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Small metabolites have big effects on the intestinal immune response

For at least a decade, researchers have known that normal bacteria in the gut can induce intestinal immune cells to extend tentacle-like structures, known as dendrites, to “capture” antigens, triggering both immediate and long-term immune responses. What was less clear was how the bacteria activate this process. Now, a research team led by Osaka University has found that the molecules responsible have been hiding in plain sight.

Metabolites are small molecules produced during metabolism, the chemical processes that occur inside all living cells to keep them ticking over. Metabolic pathways have been intensively studied in many organisms, with most common metabolites having very few secrets. Yet, in a recent paper published in the journal Nature, the team describes how they made an important discovery—two well-known metabolites, pyruvate and lactate, are in fact the instigators of dendrite protrusion by CX3CR1+ macrophages in the small intestine.

“After studying the available research, we hypothesized that bacterial metabolites present in the small intestine could possibly mediate dendrite protrusion,” explains lead author Naoki Morita. “After purifying different fractions from the contents of the small intestines of mice, we discovered that lactic acid and pyruvic acid, produced by lactic acid bacteria in the normal gut flora, act directly on intestinal macrophages.”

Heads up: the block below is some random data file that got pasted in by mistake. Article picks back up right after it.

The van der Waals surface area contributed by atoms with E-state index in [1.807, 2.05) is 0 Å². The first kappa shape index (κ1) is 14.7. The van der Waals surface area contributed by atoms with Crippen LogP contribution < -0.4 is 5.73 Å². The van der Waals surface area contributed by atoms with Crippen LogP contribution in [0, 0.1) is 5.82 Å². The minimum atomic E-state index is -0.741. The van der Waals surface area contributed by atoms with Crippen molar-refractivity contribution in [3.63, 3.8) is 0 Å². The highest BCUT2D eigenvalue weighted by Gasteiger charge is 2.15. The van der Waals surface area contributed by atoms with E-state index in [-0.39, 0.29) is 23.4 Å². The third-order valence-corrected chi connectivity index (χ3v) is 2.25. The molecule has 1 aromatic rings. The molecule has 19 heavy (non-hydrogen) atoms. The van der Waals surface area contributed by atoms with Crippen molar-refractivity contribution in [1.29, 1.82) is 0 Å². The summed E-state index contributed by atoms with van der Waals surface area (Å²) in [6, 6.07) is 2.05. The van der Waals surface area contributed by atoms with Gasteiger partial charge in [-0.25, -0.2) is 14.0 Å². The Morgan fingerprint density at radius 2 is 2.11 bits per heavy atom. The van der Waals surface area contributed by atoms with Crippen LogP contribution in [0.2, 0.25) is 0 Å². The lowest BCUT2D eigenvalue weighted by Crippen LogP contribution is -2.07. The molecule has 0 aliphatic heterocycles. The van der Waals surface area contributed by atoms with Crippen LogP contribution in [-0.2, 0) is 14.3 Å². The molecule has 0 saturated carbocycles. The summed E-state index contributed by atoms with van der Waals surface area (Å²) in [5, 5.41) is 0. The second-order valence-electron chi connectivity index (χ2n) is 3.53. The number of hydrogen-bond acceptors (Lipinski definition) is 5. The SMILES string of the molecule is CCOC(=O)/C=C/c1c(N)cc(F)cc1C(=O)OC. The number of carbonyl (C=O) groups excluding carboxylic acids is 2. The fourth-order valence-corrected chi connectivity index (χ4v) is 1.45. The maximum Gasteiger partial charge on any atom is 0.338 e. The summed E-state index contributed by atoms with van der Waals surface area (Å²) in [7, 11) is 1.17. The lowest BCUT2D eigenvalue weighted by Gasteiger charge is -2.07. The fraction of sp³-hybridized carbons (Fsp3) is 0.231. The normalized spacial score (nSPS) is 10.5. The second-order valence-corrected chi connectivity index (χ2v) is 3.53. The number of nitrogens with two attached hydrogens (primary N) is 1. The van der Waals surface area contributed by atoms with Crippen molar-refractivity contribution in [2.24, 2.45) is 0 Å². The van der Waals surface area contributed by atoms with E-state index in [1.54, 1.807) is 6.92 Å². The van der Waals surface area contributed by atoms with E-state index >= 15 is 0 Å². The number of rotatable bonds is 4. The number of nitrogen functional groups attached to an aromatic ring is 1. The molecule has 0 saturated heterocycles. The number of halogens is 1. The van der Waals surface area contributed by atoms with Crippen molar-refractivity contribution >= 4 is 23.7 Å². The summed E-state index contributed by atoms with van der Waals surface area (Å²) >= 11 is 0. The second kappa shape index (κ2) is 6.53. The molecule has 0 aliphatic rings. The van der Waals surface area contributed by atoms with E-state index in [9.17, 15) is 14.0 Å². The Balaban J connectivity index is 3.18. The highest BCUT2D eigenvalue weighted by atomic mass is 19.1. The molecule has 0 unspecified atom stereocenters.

Next, the researchers identified GPR31, a protein residing on the surface of small intestinal macrophages, as the specific receptor for the two metabolites. Mice lacking GPR31 showed reduced dendrite protrusion by CX3CR1+ cells after being administered pyruvate or lactate and, as a result, decreased antibody production following infection with a non-pathogenic strain of Salmonella. However, the most significant revelation was yet to come.

Mice were orally administered with lactate or pyruvate for three weeks. 3D images of small intestinal villi were shown. Macrophages were marked in green, and their trans-epithelial dendrites were indicated by arrows. Administration of lactate or pyruvate dramatically increased the number of dendrites of macrophages in wild-type mice, but not in GPR31-deficient mice. Credit: Osaka University

“We then examined whether pre-treatment of normal mice with pyruvate or lactate as well as non-pathogenic Salmonella could protect against infection with a virulent strain of the bacterium,” says co-lead author Eiji Umemoto. “As we predicted, normal pre-treated mice, but not pre-treated GPR31-defective mice, showed increased survival and an enhanced immune response following infection with the virulent Salmonella strain.”

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